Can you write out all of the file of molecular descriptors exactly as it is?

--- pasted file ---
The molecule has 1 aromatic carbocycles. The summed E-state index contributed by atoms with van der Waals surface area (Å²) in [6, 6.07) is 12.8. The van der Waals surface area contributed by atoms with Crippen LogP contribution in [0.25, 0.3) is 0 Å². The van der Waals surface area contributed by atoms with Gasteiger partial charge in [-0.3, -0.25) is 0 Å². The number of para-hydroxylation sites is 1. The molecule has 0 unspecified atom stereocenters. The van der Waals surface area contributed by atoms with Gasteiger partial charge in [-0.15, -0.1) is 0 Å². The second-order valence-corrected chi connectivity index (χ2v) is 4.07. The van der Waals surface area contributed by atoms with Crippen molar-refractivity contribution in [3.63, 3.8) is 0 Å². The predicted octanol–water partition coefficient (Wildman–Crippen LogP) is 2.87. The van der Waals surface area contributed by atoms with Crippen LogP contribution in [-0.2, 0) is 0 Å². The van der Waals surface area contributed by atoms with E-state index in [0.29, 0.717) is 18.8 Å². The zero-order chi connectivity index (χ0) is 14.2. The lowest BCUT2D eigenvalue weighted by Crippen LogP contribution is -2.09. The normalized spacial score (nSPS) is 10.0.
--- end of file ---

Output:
The molecule has 1 aromatic carbocycles. The summed E-state index contributed by atoms with van der Waals surface area (Å²) in [6, 6.07) is 12.8. The van der Waals surface area contributed by atoms with Crippen LogP contribution in [0.25, 0.3) is 0 Å². The van der Waals surface area contributed by atoms with Gasteiger partial charge in [-0.3, -0.25) is 0 Å². The number of para-hydroxylation sites is 1. The molecule has 0 unspecified atom stereocenters. The van der Waals surface area contributed by atoms with Gasteiger partial charge in [-0.15, -0.1) is 0 Å². The second-order valence-corrected chi connectivity index (χ2v) is 4.07. The van der Waals surface area contributed by atoms with Crippen molar-refractivity contribution in [3.63, 3.8) is 0 Å². The predicted octanol–water partition coefficient (Wildman–Crippen LogP) is 2.87. The van der Waals surface area contributed by atoms with Crippen LogP contribution in [-0.2, 0) is 0 Å². The van der Waals surface area contributed by atoms with E-state index in [0.29, 0.717) is 18.8 Å². The zero-order chi connectivity index (χ0) is 14.2. The lowest BCUT2D eigenvalue weighted by Crippen LogP contribution is -2.09. The normalized spacial score (nSPS) is 10.0.